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The next biggest problem is a lack of fruit and veg in men's diets (6.1 per cent) and obesity in women (6.9 per cent).
Just under five per cent of cancer cases in men are linked to occupational hazards such as exposure to chemicals or asbestos, while infection was responsible for 3.7 per cent of cases in women.
Alcohol came lower down the list than researchers had expected, being linked to 4.6 per cent of cases in men and 3.3 per cent in women.
In fact exposure to sun and sunbeds was linked to more female cancer cases at 3.6 per cent.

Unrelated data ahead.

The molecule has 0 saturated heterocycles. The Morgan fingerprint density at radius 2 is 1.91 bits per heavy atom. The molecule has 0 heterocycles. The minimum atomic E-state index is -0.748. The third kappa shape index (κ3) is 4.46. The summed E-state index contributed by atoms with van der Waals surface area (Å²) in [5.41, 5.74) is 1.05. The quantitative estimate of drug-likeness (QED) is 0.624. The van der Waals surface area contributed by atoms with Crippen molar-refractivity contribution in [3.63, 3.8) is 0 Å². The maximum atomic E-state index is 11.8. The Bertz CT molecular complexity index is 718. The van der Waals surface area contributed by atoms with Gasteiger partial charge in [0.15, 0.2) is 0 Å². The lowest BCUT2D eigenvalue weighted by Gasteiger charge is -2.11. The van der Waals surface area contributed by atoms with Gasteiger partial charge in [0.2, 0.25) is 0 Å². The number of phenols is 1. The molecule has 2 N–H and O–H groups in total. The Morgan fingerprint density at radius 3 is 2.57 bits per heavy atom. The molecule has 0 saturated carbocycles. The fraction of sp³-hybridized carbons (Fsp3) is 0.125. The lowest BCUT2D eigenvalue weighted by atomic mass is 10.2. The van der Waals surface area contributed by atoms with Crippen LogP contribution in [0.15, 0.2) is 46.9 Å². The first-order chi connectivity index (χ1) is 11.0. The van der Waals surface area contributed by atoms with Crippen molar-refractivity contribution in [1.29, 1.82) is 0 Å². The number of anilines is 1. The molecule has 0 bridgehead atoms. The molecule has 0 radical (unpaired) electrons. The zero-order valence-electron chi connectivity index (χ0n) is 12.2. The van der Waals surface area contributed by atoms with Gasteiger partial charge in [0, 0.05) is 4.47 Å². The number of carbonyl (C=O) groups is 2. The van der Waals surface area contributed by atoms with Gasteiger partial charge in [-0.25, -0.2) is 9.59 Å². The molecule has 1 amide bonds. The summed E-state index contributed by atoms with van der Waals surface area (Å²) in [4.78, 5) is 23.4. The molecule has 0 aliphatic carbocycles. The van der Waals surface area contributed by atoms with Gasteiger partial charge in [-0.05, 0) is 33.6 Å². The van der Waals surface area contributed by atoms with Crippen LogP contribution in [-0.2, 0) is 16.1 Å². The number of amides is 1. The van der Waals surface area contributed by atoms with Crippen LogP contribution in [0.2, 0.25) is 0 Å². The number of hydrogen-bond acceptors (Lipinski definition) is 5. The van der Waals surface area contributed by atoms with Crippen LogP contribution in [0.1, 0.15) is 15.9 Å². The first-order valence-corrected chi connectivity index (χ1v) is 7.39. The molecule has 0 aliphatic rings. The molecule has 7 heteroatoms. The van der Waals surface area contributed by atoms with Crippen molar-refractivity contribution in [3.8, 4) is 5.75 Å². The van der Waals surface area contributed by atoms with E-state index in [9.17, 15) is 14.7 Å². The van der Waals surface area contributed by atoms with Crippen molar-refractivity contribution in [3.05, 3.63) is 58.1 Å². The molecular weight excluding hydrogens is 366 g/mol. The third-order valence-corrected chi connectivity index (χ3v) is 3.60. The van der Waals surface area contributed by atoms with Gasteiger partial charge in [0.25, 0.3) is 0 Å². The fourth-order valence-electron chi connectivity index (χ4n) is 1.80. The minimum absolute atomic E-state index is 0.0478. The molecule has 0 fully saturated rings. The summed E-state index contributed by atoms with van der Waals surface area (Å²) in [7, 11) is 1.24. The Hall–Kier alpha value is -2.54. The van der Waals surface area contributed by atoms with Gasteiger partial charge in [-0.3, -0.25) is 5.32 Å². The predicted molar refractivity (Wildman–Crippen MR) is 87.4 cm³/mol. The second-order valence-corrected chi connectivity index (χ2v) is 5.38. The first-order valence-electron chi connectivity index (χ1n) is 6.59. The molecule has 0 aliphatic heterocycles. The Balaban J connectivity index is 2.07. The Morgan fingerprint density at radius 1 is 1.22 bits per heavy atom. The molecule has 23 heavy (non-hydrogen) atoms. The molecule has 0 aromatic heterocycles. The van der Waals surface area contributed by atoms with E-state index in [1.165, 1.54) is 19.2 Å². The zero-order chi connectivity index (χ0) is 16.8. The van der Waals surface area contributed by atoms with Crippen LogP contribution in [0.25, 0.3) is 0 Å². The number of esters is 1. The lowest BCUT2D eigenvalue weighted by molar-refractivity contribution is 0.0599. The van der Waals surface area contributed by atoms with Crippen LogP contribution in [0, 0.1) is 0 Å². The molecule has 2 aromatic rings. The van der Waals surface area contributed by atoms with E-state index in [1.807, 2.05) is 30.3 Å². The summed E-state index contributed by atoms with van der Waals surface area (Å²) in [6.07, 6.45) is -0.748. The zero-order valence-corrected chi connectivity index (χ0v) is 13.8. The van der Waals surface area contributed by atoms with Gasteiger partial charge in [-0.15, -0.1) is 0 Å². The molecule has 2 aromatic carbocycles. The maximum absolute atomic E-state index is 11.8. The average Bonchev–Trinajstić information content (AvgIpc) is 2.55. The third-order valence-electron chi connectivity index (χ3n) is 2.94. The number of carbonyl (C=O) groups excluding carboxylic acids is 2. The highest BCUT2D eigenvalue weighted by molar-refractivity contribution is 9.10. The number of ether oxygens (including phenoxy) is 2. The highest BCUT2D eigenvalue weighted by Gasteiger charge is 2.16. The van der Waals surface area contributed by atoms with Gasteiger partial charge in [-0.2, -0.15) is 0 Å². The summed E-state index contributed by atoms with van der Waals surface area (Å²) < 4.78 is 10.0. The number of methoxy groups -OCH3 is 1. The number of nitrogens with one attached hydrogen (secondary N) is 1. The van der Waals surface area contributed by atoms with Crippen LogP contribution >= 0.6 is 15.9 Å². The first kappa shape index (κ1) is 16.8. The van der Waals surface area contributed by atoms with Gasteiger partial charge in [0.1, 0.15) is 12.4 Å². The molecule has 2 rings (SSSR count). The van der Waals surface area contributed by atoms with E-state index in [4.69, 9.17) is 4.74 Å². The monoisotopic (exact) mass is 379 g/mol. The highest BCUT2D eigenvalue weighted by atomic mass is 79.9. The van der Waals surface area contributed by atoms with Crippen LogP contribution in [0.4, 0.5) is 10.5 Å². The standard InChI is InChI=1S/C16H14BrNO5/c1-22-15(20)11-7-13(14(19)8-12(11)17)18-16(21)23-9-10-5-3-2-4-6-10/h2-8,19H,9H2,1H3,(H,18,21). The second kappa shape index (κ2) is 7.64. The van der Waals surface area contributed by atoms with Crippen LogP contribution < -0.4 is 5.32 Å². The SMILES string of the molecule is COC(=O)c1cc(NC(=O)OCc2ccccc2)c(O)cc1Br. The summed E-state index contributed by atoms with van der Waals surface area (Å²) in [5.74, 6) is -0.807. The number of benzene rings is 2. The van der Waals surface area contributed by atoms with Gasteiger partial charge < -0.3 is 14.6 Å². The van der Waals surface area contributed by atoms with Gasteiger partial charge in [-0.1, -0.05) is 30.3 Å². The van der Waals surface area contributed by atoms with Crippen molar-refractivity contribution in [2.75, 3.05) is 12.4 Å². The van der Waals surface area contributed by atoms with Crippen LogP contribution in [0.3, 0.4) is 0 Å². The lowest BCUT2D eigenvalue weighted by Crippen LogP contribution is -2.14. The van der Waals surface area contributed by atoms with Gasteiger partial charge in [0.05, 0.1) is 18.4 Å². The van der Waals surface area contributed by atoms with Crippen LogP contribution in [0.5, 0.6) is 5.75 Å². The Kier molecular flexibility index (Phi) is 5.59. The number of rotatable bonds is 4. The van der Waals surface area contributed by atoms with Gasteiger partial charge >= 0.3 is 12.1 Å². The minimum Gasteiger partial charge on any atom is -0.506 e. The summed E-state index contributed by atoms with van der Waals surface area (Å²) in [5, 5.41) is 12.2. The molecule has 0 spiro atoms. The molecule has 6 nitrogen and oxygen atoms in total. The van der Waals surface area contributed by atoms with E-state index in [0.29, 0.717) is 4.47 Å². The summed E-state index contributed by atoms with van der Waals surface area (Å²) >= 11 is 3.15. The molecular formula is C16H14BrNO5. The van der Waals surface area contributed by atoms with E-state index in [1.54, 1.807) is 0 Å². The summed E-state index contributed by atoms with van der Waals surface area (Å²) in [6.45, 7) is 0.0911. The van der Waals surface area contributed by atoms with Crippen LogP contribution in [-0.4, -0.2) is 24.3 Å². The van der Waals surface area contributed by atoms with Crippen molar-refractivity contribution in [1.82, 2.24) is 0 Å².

Lead researcher Prof Max Parkin said: "Many people believe cancer is down to fate or 'in the genes' and that it is the luck of the draw whether they get it.
"We didn't expect to find that eating fruit and vegetables would prove to be so important in protecting men against cancer. And among women we didn't expect being overweight to be more of a risk factor than alcohol."
What do you think? How can people be persuaded to change their lifestyles? Comment below...